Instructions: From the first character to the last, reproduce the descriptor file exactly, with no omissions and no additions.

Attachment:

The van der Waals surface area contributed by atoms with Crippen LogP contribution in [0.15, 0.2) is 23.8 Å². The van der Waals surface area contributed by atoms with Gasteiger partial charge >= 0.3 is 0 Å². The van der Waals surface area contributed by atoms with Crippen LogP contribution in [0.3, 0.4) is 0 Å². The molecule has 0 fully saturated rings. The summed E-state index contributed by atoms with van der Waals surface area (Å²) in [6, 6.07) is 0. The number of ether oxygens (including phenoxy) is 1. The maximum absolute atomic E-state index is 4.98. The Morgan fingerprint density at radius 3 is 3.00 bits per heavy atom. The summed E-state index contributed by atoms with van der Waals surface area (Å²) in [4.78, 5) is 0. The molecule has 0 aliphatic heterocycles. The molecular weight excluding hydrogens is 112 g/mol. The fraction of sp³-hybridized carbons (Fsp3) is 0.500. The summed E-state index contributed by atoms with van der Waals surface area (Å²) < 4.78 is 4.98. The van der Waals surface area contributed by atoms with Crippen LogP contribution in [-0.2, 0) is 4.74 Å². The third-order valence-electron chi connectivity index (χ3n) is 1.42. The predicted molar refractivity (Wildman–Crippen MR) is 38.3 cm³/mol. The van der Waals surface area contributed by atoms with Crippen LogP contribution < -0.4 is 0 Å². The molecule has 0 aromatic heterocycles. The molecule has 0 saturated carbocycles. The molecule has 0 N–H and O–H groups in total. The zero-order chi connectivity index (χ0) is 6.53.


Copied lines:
The van der Waals surface area contributed by atoms with Crippen LogP contribution in [0.15, 0.2) is 23.8 Å². The van der Waals surface area contributed by atoms with Gasteiger partial charge >= 0.3 is 0 Å². The van der Waals surface area contributed by atoms with Crippen LogP contribution in [0.3, 0.4) is 0 Å². The molecule has 0 fully saturated rings. The summed E-state index contributed by atoms with van der Waals surface area (Å²) in [6, 6.07) is 0. The number of ether oxygens (including phenoxy) is 1. The maximum absolute atomic E-state index is 4.98. The Morgan fingerprint density at radius 3 is 3.00 bits per heavy atom. The summed E-state index contributed by atoms with van der Waals surface area (Å²) in [4.78, 5) is 0. The molecule has 0 aliphatic heterocycles. The molecular weight excluding hydrogens is 112 g/mol. The fraction of sp³-hybridized carbons (Fsp3) is 0.500. The summed E-state index contributed by atoms with van der Waals surface area (Å²) < 4.78 is 4.98. The van der Waals surface area contributed by atoms with Crippen LogP contribution in [-0.2, 0) is 4.74 Å². The third-order valence-electron chi connectivity index (χ3n) is 1.42. The predicted molar refractivity (Wildman–Crippen MR) is 38.3 cm³/mol. The van der Waals surface area contributed by atoms with Crippen LogP contribution < -0.4 is 0 Å². The molecule has 0 aromatic heterocycles. The molecule has 0 saturated carbocycles. The molecule has 0 N–H and O–H groups in total. The zero-order chi connectivity index (χ0) is 6.53.